IACP Quick Take: How to battle cyber threats facing law enforcement

Back up your data and keep your training on cyber threats up-to-date


Here’s a quick summary of today’s session on cyber threats today threatening law enforcement by Deputy Director of National White Collar Crime Center Mark Gage at IACP 2014 in Orlando, Fla:  

Quick Summary:
Maintaining cyber security is crucial for protecting our departments, our individual officers, and our reputation as a trustworthy agency to our communities. In order to do this we must inform our officers, create and enforce policies, and keep up with the ever-changing world of cyber crime.

Memorable Quotes:
“When we think of networks we think computer networks but we also have to think about people – most important part of the network.” – Mark Gage

Swansea (Ma.) Police Chief George Arruda (center) discusses a hacking incident his department faced at IACP 2014. (PoliceOne Photo)
Swansea (Ma.) Police Chief George Arruda (center) discusses a hacking incident his department faced at IACP 2014. (PoliceOne Photo)

“If we were attacked today, do we even know what we’re supposed to do? Who do we reach out to? Who would be responsible for handling it?” – Steve Sambar, LAPD commanding officer of major crimes division

“If you don’t understand the dynamics involved in the level of the attack and the security plan in place, you’re never going to catch up. It’s a foot race.” - Jim Emerson, IACP cyber security sector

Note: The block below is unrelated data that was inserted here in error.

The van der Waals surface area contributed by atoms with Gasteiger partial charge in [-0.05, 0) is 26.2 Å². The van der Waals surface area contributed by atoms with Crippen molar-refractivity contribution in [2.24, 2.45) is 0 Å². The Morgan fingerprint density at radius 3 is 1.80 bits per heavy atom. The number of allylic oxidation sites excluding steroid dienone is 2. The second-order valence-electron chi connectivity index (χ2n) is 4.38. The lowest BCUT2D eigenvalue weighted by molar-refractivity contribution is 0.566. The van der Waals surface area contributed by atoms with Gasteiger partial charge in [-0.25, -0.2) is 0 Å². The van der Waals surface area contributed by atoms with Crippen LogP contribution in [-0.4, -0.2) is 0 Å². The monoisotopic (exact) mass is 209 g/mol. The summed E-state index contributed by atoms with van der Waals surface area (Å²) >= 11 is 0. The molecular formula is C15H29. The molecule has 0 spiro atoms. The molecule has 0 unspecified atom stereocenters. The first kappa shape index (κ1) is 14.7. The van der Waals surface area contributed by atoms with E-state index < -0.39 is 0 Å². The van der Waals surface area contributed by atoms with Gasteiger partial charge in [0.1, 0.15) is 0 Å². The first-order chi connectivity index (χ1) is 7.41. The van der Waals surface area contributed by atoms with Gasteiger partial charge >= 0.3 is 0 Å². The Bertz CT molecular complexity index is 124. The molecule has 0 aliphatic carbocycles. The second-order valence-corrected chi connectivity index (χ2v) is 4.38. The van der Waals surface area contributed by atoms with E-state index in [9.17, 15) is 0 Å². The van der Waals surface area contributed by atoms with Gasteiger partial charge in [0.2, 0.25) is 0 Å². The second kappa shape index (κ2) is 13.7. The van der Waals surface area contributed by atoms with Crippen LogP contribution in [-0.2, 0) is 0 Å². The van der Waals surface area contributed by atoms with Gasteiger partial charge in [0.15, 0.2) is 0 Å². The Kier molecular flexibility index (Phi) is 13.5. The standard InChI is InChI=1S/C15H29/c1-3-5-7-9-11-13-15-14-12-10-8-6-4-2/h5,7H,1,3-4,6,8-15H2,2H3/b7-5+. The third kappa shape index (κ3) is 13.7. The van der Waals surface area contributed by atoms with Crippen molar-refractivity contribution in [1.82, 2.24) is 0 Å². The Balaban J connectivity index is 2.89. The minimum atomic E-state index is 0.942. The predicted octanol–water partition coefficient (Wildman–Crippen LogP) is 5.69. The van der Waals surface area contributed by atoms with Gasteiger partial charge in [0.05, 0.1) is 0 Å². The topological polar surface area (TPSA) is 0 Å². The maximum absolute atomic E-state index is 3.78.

Key Takeaways:

  1. Social media is the largest opportunity for malware and other viruses. Know if and when your officers are using the internet for personal use, such as social media and music downloading. Let them know never to open strange emails, or to click on link or image files when they aren’t expecting one.
  2. Don’t just back up your data – back it up in the cloud, back it up to a second location (in a separate building) so that a disaster doesn’t result in total loss of data.
  3. Some quick fixes include requiring different passwords for different programs, updating your passwords every 90 days,  and using strong passwords that require numbers, letters, and symbols.
  4. Once you’ve established a plan, test that plan to ensure it works the way you’ve anticipated it to.

Other Observations:
Many police agencies have networks that are not controlled directly by your agency, but by your city. Educate your city manager in order to protect your data. Talk to your staff about ideas on how to better protect your data.

Thumb drives are one of the most dangerous devices out there in terms of infecting your network. Cops find them and are curious to find out what is on it and it can instantaneously downloads malware. People are the weakest link in your network.

For More Information:
NWC3 offers the largest cyber training in country – they can teach your officers how to investigate criminal activity in your town.

IACP plans to launch a cyber center in January 2015 that will act as a resource for departments. 

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